New York, NY: Cannabidiol demonstrates bone-protecting activity in both cellular and animal models of osteoporosis, according to preclinical data published in the journal Calcified Tissue International.
Researchers affiliated with New York University’s Grossman School of Medicine investigated the effects of CBD in vitro using human osteoprogenitor cells and in vivo via a murine femur fracture model.
They reported that human cells pre-treated with CBD showed significantly higher levels of osteocalcin – a bone-producing hormone. They also reported that CBD-pretreated mice exhibited more rapid bone healing than controls.
“Collectively, these in vitro and in vivo findings suggest that CBD exerts cell-specific effects which can be exploited to enhance bone metabolism,” authors concluded. “These findings also indicate that CBD usage in an osteoporotic population may positively impact bone morphology, warranting further research.”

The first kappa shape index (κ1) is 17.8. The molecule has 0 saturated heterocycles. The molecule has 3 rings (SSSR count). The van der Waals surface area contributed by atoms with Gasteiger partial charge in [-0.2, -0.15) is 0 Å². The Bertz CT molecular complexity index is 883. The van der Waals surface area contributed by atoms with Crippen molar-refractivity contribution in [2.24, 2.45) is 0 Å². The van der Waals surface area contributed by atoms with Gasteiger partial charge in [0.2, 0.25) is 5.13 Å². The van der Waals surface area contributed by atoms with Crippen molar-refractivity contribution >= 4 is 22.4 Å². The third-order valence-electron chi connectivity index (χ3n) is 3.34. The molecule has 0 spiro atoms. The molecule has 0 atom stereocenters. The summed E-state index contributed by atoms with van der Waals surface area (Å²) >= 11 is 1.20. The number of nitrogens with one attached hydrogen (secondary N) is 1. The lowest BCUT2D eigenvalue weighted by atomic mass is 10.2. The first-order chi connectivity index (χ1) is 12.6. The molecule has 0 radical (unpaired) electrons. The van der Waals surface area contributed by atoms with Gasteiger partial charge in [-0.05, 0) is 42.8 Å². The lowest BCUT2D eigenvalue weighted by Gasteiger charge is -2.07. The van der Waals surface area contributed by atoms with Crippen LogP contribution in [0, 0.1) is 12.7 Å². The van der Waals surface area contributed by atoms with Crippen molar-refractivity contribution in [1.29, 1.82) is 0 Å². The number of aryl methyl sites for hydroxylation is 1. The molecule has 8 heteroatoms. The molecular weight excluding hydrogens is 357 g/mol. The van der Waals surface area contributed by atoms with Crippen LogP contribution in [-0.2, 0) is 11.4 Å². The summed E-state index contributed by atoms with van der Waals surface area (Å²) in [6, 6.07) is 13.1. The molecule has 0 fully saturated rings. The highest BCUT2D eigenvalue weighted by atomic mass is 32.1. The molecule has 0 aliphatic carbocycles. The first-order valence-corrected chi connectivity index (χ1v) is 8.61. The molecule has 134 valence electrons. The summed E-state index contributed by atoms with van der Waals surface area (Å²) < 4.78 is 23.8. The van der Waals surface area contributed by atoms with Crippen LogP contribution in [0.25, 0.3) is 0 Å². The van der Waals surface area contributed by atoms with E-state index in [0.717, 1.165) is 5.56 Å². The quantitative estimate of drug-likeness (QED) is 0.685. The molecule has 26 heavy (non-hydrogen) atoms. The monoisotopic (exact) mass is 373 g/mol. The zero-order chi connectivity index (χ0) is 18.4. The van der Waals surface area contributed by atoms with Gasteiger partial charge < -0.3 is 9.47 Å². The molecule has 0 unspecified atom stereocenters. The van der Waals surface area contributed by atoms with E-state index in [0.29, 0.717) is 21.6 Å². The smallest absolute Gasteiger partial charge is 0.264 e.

Research published well over a decade ago initially reported that activation of the CB2 cannabinoid receptor reduces experimentally-induced bone loss and stimulates bone formation. A study published in 2015 similarly reported that CBD administration promoted significant bone healing in rats with mid-femoral fractures.
Osteoporosis is a degenerative skeletal disease characterized by a deterioration of bone tissue. Approximately 10 million Americans over age 50 suffer from osteoporosis and another 34 million are at risk for developing the disease.
Full text of the study,” Non-psychoactive cannabidiol prevents osteoporosis in animal model and increases cell viability, proliferation, and osteogenic gene expression in human skeletal stem and progenitor cells,” appears in Calcified Tissue International.